What if we do not engage each other daily?

Submitted by KnowledgeSeeker on
Printer-friendly version

Hi, Marina and everyone.

I stumbled onto this extraordinary site a couple days ago when I googled for information on Oxytocin . . . and am so glad of the blessed discovery (of this web site!)

I had devoted the whole of this past year, 2009, to focus on the personal relationship aspect of my life . . . to seek out a suitable prospect and create a possible life-long relationship with him . . . the year was ended with success :) It was an eventful (at times painful) odyssey, yet I finally found my prince (and my prince found me . . . love must be mutual, right?)

Prior to and during this year-long endeavor, I had done much research, read and studied much about man-woman relationships (I must admit, as I grew older, things have gotten more complicated . . . when I was 20 years younger, my 2 long-term relationships came into being much more easily . . . I don't know why . . . LOL.) Whenever I wished to know something or have questions in my mind, I was eventually led to the sources or places where I might find my answers, insights, or information. I've always considered those divine guidance. The Universe has led me here when I recently pondered how I may deepen the connection between my new beau and me beside the conventional sex in which we engage.

As I plow through the articles on this web site--and I have not finished reading all of them yet (there is soooo much information, thankfully)--I understand that the bonding practices are to be implemented *daily*. My dilemma is that my relationship with my beau is still rather new . . . although we had known each other for 7 months during which he gently courted me, we only started the "real" dating process 3 months ago. At this early phase, we are not seeing each other everyday . . . in fact, we do not have a predetermined frequency or schedule for our next get-together. I am wondering whether the concepts and bonding behaviors/practices can be applied to brand-new relationships (I've noticed that many practitioners of karezza are married couples.) What can we do when we engage each other infrequently (like once a week)? And would these bonding practices be effective for building emotional connections if not implemented daily but only whenever we get together (such as once a week)?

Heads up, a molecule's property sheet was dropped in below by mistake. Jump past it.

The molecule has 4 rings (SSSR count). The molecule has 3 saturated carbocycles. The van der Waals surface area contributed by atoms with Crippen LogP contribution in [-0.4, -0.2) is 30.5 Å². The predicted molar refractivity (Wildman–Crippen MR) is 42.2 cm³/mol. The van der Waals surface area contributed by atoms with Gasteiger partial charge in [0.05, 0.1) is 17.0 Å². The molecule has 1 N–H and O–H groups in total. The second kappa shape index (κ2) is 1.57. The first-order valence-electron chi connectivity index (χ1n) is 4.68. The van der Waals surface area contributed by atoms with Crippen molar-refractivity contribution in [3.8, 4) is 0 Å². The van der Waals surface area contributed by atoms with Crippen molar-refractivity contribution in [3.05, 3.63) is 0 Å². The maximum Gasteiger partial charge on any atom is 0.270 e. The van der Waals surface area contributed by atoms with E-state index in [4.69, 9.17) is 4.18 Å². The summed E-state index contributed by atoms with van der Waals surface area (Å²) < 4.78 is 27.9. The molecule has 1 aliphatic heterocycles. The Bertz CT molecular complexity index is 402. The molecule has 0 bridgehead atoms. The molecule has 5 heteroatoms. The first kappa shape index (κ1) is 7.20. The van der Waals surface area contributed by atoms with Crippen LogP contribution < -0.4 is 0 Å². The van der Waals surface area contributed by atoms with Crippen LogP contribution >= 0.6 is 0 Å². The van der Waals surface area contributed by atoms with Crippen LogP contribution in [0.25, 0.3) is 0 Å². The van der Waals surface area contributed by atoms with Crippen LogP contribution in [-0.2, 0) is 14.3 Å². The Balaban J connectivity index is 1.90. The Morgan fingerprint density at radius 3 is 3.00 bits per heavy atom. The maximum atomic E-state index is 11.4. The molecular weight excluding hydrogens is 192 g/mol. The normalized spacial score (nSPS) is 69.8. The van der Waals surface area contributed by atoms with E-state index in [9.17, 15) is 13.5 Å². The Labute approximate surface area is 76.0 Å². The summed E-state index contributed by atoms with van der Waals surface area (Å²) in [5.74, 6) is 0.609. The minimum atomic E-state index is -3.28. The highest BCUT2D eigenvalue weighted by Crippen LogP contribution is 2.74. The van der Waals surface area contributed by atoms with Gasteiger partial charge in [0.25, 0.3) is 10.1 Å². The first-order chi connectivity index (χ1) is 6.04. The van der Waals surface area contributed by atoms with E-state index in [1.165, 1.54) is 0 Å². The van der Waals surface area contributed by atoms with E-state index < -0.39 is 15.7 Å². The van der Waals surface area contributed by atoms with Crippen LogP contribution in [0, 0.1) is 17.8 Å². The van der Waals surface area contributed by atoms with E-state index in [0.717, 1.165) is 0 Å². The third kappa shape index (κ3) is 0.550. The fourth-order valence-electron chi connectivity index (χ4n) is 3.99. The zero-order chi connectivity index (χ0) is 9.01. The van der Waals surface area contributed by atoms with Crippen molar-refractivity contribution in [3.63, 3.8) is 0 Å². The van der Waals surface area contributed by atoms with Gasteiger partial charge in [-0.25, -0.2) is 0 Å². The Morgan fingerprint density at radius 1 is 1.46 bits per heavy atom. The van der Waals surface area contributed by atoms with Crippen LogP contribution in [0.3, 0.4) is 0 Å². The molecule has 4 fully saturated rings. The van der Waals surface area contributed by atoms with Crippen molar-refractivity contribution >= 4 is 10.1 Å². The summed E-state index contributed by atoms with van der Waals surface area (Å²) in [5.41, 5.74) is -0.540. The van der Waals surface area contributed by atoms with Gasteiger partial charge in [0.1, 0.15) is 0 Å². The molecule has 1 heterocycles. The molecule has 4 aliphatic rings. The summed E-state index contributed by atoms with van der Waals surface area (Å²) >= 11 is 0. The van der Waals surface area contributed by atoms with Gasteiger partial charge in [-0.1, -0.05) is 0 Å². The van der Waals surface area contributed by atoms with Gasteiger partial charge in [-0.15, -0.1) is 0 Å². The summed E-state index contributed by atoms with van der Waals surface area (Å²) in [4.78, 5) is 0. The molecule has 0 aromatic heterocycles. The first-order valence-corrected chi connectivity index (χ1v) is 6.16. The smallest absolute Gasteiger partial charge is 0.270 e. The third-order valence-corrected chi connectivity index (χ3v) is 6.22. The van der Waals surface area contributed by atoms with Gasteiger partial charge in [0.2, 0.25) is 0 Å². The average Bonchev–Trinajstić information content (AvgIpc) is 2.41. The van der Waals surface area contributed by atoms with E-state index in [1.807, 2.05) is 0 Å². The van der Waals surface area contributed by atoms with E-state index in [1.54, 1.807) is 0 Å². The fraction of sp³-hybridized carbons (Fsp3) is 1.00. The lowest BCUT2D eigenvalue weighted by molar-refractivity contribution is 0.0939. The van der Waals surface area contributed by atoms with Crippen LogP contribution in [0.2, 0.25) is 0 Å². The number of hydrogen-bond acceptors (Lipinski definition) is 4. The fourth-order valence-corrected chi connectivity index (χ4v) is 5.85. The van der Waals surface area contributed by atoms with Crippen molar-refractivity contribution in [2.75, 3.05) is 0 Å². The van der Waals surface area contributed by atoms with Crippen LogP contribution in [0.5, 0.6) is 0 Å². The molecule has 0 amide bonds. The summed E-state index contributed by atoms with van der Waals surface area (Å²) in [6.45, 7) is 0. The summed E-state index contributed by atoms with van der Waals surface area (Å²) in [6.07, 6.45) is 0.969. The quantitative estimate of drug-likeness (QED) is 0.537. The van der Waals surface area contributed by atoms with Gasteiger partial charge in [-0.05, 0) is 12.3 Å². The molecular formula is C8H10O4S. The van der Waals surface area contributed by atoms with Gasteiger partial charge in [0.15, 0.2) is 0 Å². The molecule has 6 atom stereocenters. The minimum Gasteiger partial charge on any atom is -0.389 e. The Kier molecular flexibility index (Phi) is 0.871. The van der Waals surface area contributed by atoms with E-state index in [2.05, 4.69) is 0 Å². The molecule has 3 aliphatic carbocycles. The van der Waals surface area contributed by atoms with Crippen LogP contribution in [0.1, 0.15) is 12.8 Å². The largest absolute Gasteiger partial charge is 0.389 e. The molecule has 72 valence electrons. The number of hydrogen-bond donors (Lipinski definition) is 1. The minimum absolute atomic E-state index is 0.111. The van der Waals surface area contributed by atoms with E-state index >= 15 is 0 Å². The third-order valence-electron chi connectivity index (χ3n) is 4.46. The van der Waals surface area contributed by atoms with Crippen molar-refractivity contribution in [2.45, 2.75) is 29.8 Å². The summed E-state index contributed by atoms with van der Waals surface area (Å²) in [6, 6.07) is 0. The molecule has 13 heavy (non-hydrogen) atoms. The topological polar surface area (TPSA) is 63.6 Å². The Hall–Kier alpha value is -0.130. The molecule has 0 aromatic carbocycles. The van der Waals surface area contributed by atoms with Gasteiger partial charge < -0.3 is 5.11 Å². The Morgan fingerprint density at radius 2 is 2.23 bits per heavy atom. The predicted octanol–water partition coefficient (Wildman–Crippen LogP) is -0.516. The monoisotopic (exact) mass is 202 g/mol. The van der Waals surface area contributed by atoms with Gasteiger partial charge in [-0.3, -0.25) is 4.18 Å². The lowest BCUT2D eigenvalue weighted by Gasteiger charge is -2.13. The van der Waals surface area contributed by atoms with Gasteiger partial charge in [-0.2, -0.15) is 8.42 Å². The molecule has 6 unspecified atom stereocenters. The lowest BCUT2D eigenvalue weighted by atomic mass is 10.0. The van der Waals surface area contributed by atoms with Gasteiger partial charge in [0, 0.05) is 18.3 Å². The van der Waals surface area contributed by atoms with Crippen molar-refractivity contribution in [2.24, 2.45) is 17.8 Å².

Welcome and I had a similar question for Marnia since I am in a relationship with someone who lives 90 minutes away and we only see each other on the weekends.

I have blog entries if you care to read them, but I just wanted to say that in our circumstance, the hours of bonding behaviors we do when we *do* see each other (and I'm talking about hours upon hours, lol) seem to make up for not being able to see each other daily!


Welcome KS

"rediscovered" is the resident expert on this subject.

In my experience, gaps can cause problems, but age probably helps. Wink In any case, you can't go wrong with bonding behaviors!

Thank you, rediscovered and Marina

. . . for your welcoming messages and feedback.

Oh yes, rediscovered, I've read your blog posts . . . they are very inspiring, and I do see my situation very similar to yours . . . for now Wink

Actually, I do see my guy an ideal candidate with whom to start the practice of karezza. When we first began to engage each other intimately, to my dismay, he had a hard time staying hard. Prior to knowing the concepts and the science presented on this site, I thought that it was a problem. Yet now, I don't see it a problem anymore . . . it is actually a blessing because with him not staying hard, we could engage in the sex act for hours during which there are a lot of kissing, cuddling, caressing, and the intercourse is usually slow and gentle. And we did this before I had the benefit of knowing what I've learned here (it was simply the style of lovemaking I personally preferred--gentle sex.) I did not know that it is gestures or practice like the bonding behaviors described in Marina's articles that build and strengthen emotional bonds (I did know that having the man be emotionally bonded to me is a good thing when I want him for an LTR.) I thought that it was the other way around--that the affectionate behaviors were the **results** of feeling love for my partner, not the cause!